Trump administration officials sent mixed signals on whether some countries could be exempt from new US tariffs on imported steel and aluminium.
In an interview with Fox, Office of Trade and Manufacturing Policy Director Peter Navarro said the President would not give some countries different treatment in applying the newly announced levies of 10 per cent for aluminium imports and 25 per cent for steel.
“As soon as he starts exempting countries, he has to raise the tariff on everybody else. As soon as he exempts one country, his phone starts ringing from the heads of state of other countries”, Mr Navarro told Fox’s Chris Wallace, who had asked if America would exempt allies like Canada or European nations. In a CNN interview, he said “there would be no country exclusions”.
But Commerce Secretary Wilbur Ross left the possibility open during an interview on Meet the Press, saying: “We shall see”.
“I know that there are a lot of ministers from a lot of countries have been talking with the president, they’ve been talking with me, they’ve been talking with others”, Mr Ross said.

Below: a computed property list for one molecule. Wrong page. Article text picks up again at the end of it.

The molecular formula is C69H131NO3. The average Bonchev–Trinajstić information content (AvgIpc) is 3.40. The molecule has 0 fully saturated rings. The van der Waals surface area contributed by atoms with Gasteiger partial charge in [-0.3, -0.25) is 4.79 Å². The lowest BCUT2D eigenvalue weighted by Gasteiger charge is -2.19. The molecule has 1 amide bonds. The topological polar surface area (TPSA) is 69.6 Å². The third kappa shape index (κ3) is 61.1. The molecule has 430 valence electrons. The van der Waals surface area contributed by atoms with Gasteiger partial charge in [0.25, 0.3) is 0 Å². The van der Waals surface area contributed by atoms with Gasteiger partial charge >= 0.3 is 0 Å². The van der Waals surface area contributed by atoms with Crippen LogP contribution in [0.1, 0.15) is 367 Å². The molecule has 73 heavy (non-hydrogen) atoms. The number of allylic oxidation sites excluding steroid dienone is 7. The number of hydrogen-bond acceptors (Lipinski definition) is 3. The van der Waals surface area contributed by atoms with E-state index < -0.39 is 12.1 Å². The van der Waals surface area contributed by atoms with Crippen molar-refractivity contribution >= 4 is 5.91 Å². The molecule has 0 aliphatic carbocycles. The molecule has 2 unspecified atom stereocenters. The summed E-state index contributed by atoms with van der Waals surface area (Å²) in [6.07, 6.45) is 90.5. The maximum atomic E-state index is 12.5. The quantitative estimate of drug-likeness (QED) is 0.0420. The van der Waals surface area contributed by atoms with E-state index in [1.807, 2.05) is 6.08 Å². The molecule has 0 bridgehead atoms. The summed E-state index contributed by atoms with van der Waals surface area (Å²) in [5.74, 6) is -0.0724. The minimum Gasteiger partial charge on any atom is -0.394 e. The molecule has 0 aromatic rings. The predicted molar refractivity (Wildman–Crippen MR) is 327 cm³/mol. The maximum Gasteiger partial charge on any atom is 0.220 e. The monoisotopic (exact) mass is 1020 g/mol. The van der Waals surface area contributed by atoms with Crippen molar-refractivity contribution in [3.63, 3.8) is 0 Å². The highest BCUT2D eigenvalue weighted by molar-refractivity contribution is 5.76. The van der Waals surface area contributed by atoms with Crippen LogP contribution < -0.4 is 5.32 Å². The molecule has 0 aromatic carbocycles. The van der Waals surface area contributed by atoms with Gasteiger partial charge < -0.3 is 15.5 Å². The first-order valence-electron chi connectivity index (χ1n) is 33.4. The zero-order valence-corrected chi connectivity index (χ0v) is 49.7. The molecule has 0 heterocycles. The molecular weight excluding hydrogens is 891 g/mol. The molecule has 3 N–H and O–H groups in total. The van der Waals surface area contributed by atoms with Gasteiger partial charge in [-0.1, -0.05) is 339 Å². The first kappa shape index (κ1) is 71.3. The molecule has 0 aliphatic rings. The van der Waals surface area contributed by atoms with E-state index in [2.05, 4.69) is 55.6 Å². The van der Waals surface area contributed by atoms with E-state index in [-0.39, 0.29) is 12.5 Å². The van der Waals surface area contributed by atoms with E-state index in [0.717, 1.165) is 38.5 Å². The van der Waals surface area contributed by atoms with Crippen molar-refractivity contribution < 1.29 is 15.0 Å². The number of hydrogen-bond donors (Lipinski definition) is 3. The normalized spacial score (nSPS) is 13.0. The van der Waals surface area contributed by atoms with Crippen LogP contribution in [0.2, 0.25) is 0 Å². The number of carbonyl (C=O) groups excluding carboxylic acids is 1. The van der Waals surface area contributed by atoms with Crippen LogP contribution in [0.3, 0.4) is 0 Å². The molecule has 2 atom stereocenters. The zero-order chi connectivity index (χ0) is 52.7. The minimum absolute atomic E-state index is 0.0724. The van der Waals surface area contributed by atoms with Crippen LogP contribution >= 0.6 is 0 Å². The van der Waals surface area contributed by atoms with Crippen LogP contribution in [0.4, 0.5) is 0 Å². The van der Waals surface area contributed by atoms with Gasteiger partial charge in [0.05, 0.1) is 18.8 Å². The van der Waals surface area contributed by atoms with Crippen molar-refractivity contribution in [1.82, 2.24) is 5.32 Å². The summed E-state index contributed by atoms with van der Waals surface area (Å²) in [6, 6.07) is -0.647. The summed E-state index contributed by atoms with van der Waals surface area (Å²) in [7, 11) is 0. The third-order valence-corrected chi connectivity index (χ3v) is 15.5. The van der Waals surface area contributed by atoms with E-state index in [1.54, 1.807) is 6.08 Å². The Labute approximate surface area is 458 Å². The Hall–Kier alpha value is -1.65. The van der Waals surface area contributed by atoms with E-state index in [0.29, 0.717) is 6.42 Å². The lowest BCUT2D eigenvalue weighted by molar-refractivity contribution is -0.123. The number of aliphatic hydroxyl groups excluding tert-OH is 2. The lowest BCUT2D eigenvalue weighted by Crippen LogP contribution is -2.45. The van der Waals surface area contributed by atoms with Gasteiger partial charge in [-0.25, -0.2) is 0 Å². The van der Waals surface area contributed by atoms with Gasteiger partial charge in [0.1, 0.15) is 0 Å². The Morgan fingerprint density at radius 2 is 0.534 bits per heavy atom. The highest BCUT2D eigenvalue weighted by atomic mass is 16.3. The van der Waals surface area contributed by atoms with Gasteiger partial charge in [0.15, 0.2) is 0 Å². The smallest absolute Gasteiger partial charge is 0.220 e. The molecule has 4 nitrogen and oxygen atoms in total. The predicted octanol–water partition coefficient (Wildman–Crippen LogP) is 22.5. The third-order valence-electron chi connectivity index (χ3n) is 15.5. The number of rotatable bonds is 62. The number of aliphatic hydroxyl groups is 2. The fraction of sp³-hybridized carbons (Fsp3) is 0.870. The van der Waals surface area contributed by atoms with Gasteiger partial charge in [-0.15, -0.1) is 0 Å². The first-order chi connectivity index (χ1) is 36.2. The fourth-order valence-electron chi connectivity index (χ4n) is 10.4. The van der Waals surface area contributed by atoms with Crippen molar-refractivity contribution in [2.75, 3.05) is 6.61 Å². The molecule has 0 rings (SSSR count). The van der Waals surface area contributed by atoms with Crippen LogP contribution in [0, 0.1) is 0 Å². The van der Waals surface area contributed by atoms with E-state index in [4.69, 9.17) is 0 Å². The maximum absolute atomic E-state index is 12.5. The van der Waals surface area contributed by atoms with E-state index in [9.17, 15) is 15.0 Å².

The President’s announcement that he would impose steep tariffs on the metals reverberated across world markets, raising the spectre of a trade war growing out of Mr Trump’s protectionist instincts.
Hitting back, the European Union said it would retaliate with tariffs on blue jeans, bourbon and Harley Davidsons – iconic Americans products that, in the latter two cases, have their industry’s headquarters in states represented by Republican leadership in Congress.
Mr Trump responded by threatening escalation. He had already said he was unperturbed by the possibility of a trade war, calling such disputes “good” and “easy to win”.
“If the EU wants to further increase their already massive tariffs and barriers on US companies doing business there, we will simply apply a tax on their cars which freely pour into the US”, Mr Trump said on Twitter. “They make it impossible for our cars (and more) to sell there. Big trade imbalance!”
Administration officials have rejected the notion that the fallout could hit American consumers, with Mr Ross saying “Retaliation isn’t going to change the price of a can of beer”. In a separate interview, Mr Navarro predicted “negligible to nothing effects” on prices.
“I think the American people are willing to pay a cent and a half more for a six pack of beer in order to have an aluminium and steel industry”, he said.
Source: Independent Money News